Community Financial Services Association of America, the payday lending trade group, filed a lawsuit against the Consumer Financial Protection Bureau to stop a regulation put into place under the Obama administration that it claims will kill the industry.
The Washington Post, citing the lawsuit filed in U.S. District Court for the Western District of Texas, reported the group calls the rule “draconian” and says it will “virtually eliminate” the industry. The group said the rule was driven by a “deeply paternalistic view that consumers cannot be trusted with the freedom to make their own financial decisions.” The regulation would require payday lenders to verify borrowers can afford the loan before lending money. It also caps the number of times a person can take out a payday loan in a row. It has already faced opposition from House and Senate Republicans who have introduced their own bills to stop the rule from going forward. Meanwhile, President Donald Trump-appointed acting head of the CFPB Mick Mulvaney has said he is looking over the rule.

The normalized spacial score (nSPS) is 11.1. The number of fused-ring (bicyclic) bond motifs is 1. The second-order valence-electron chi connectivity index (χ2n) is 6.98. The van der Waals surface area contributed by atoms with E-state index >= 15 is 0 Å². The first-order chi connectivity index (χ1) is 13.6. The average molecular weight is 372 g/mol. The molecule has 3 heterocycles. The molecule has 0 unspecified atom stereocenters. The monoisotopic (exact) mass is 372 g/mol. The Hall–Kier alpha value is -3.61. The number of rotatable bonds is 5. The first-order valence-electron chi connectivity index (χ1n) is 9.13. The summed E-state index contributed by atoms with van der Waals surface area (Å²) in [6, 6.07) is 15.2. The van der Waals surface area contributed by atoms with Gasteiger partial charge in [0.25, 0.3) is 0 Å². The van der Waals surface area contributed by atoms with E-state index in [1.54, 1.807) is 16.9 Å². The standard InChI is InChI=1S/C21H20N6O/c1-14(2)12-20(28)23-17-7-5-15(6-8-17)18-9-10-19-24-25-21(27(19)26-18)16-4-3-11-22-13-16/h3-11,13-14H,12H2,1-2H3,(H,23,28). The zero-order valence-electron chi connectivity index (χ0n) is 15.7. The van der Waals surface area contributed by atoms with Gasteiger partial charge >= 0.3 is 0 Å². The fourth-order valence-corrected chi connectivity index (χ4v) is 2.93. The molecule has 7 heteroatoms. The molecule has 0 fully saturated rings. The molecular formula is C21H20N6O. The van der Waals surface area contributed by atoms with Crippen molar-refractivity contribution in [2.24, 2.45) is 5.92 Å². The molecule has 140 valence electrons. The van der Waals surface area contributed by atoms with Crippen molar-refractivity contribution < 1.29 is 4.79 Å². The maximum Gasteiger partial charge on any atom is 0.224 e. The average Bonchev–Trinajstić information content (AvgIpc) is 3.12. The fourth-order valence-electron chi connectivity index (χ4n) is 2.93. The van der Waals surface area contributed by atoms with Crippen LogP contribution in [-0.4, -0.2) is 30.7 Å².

“We do not take lightly that we are suing our federal regulator; however, we have long said we are pursuing all options with regard to the CFPB’s harmful small-dollar lending rule, and one of these options was litigation,” Dennis Shaul, chief executive of the Community Financial Services Association of America, the primary industry group for payday lenders, told The Washington Post in an interview. The report noted that it's not clear if the CFPB will fight the lawsuit. According to the WP, while payday lending is a tiny portion of the financial industry — with around 12 million people taking out these types of loans each year — in states where it’s legal, the number of payday lenders is as plentiful as the number of McDonald's or Starbucks, noted the paper. The lawsuit contends the loans provide a lifeline to millions of people who need access to money, but critics argue the loans trap people in a cycle of debt. The loans often have high-interest rates associated with them.